Green Lizard's Blog

The planet is our home; we need to be more responsible. Here's what I do.

Goodbye Whale

The hitchhikers guide to the galley features a whale. It is seen floating in space all to briefly before it disappears. It’s a poor recollection but that iconic whale image floats in my mind when I think of whales. 

Another thing that got forgotten was the fact that against all probability a sperm whale had suddenly been called into existence several miles above the surface of an alien planet.

And since this is not a naturally tenable position for a whale, this poor innocent creature had very little time to come to terms with its identity as a whale before it then had to come to terms with not being a whale any more.

This is a complete record of its thoughts from the moment it began its life till the moment it ended it.

Ah … ! What’s happening? it thought.

Hitchhiker’s Guide to the Galaxy, Douglas Adams

That whale wasn’t supposed to be there. 

Jonah in the belly of another whale surviving in the belly until regurgitation. Another image. 

A whale. Huge big head and iconic shape. That’s a sperm whale

There’s been a lot of celebrity deaths this week. Many of which are sad.  

Today five of these creatures are lying dead on a beach. A beach in Europe. In the Netherlands. They won’t make the news. 

They ran aground and died in the night. They were too big to refloat easily. In spite of two being refloated they still perished. They were apparently badly injured. 

Five dead whales. 

According to National Geographic:

Sperm whales are often spotted in groups (called pods) of some 15 to 20 animals. Pods include females and their young, while males may roam solo or move from group to group. Females and calves remain in tropical or subtropical waters all year long, and apparently practice communal childcare. Males migrate to higher latitudes, alone or in groups, and head back towards the equator to breed. Driven by their tale fluke, approximately 16 feet (5 meters) from tip to tip, they can cruise the oceans at around 23 miles (37 kilometers) per hour.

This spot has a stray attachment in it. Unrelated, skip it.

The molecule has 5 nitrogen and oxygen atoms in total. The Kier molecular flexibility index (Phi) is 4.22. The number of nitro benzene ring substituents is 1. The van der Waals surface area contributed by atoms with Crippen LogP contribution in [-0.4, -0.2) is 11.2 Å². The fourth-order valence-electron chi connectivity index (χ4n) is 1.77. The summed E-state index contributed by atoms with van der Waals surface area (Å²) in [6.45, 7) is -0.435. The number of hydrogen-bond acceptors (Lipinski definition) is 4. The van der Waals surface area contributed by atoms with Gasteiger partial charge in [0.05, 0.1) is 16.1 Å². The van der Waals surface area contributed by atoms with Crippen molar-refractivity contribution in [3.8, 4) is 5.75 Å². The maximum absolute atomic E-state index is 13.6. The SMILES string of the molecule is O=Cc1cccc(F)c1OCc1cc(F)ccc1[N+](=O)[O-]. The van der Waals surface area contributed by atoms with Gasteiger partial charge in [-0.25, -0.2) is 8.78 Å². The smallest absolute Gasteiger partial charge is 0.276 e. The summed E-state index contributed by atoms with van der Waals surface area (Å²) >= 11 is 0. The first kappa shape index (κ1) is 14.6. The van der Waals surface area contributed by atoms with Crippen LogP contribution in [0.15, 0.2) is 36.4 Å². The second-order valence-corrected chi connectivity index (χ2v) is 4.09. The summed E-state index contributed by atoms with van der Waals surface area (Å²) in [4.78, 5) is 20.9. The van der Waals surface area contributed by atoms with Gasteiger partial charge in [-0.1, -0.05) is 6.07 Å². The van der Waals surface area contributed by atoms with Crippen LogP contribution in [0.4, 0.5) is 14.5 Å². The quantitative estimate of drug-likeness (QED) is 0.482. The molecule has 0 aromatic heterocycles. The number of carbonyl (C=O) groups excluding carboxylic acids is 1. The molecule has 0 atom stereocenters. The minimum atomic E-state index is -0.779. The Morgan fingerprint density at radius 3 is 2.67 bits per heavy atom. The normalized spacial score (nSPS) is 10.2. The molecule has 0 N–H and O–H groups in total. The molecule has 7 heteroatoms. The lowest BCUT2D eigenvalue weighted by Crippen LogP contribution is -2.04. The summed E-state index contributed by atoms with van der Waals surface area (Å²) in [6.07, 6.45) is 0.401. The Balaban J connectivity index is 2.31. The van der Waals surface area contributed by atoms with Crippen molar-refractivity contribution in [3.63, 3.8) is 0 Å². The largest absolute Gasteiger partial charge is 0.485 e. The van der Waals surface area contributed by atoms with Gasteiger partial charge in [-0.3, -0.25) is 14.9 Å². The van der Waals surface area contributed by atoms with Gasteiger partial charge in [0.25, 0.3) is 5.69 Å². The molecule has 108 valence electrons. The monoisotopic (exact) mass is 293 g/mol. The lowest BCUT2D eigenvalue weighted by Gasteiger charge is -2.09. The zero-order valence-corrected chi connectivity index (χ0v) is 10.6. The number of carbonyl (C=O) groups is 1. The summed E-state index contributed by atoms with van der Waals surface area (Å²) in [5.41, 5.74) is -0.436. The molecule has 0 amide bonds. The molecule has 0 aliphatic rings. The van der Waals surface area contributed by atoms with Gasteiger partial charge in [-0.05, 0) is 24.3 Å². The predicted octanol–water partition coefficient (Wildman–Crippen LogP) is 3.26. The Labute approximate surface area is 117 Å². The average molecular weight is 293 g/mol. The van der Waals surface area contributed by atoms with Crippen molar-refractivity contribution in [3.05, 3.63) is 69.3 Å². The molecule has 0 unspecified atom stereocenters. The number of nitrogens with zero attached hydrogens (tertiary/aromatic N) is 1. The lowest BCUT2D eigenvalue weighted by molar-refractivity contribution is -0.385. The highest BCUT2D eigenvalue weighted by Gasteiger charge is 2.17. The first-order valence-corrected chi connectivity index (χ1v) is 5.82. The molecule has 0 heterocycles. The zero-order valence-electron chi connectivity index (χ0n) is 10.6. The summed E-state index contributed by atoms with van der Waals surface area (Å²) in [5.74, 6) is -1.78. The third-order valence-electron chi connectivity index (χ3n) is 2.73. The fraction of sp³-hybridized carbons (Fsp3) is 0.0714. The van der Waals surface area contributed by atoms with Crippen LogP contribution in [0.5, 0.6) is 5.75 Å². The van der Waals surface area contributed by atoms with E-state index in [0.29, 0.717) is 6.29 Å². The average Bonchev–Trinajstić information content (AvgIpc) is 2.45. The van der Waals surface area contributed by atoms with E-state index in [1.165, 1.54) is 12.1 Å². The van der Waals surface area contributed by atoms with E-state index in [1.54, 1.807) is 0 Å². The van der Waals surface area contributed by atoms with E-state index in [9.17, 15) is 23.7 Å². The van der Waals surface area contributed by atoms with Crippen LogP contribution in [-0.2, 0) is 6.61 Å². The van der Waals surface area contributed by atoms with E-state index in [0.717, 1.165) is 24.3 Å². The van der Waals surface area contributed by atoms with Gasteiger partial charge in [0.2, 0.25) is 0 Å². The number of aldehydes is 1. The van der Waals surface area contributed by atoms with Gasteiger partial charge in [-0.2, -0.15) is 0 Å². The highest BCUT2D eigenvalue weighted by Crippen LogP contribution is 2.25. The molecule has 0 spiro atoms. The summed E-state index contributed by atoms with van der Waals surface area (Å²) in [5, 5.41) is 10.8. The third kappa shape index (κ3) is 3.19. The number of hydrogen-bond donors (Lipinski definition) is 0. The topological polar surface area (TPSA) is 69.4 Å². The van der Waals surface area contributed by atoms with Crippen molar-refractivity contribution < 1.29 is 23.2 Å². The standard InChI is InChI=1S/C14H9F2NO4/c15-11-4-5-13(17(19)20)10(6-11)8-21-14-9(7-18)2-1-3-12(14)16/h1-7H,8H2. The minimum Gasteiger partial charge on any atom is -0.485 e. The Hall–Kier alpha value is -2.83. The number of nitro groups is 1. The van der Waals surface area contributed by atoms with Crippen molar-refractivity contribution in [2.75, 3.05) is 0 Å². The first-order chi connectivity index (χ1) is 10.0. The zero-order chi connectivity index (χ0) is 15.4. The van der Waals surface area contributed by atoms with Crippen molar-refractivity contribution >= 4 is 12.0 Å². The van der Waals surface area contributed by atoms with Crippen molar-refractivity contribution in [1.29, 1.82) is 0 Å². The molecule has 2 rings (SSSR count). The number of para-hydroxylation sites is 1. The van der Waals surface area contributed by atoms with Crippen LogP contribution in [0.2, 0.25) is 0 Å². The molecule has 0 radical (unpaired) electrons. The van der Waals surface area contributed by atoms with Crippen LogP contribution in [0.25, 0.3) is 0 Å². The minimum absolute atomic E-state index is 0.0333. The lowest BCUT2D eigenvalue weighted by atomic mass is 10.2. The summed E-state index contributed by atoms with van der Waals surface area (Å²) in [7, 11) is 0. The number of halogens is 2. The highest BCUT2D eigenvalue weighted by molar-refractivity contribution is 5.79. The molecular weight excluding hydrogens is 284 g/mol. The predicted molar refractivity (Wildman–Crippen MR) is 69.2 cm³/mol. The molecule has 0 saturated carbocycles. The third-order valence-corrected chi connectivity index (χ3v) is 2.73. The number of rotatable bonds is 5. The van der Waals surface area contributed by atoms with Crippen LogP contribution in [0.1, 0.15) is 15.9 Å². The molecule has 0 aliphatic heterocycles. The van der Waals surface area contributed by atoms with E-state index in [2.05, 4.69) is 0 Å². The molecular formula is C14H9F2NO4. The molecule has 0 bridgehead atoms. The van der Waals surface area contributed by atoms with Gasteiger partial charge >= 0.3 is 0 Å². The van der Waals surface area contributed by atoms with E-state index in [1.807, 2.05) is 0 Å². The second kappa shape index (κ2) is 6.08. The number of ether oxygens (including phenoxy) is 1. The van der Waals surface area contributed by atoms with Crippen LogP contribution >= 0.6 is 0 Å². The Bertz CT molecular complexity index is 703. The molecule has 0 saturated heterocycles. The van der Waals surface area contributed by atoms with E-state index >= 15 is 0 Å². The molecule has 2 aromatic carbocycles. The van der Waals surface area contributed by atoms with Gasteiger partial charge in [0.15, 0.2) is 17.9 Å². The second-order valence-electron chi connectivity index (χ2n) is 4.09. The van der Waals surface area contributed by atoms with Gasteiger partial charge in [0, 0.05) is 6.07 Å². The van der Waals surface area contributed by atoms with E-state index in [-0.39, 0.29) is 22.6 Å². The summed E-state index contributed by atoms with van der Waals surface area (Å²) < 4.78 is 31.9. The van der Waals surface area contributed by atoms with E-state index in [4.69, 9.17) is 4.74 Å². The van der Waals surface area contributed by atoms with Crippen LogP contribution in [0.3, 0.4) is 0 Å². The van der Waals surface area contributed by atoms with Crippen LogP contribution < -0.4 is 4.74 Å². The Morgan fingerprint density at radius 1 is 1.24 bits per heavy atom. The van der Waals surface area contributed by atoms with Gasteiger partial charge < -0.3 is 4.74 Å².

National geographic. 

Can anyone explain why they were on a beach in Holland? It’s not tropical here. 

  
Their range shown in this image does reach Europe but it’s still very odd. 

And they are dead. They lie on a beach on the tiny island of Texel above the north Dutch coastline. (There’s another report of five more in Germany.) 

There’s a news article here. It contains graphic images as scientists, some from Scotland, try to understand how this happened. 

They are the largest toothed whale. Whales are in two categories, those with teeth and those without, known as Baleen whales. 

  
This is a terrible tragedy. Thirty five tonnes or more. The post Mortem may give an explanation of this tragedy. Or it may not. 

My guess is it may be the result of 

  • Sonic pollution in the water
  • Littering
  • Changes in water temperature
  • Human activity
  • Fishing gear
  • Starvation

Either way it’s a sad, sad day

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8 comments on “Goodbye Whale

  1. jgeerlings
    January 15, 2016

    If you would keep us post when the post Mortem report comes out I’d appreciate it.

    Liked by 1 person

  2. Eddy Winko
    January 15, 2016

    The news yesterday about PCB concentrations in whales can hardly help, too sad to think about.

    Like

  3. ontheedgegardening
    January 15, 2016

    So sad 😦

    Liked by 1 person

  4. A Life Answer
    May 17, 2016

    well written

    Liked by 1 person

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This entry was posted on January 14, 2016 by in conservation, World and tagged .

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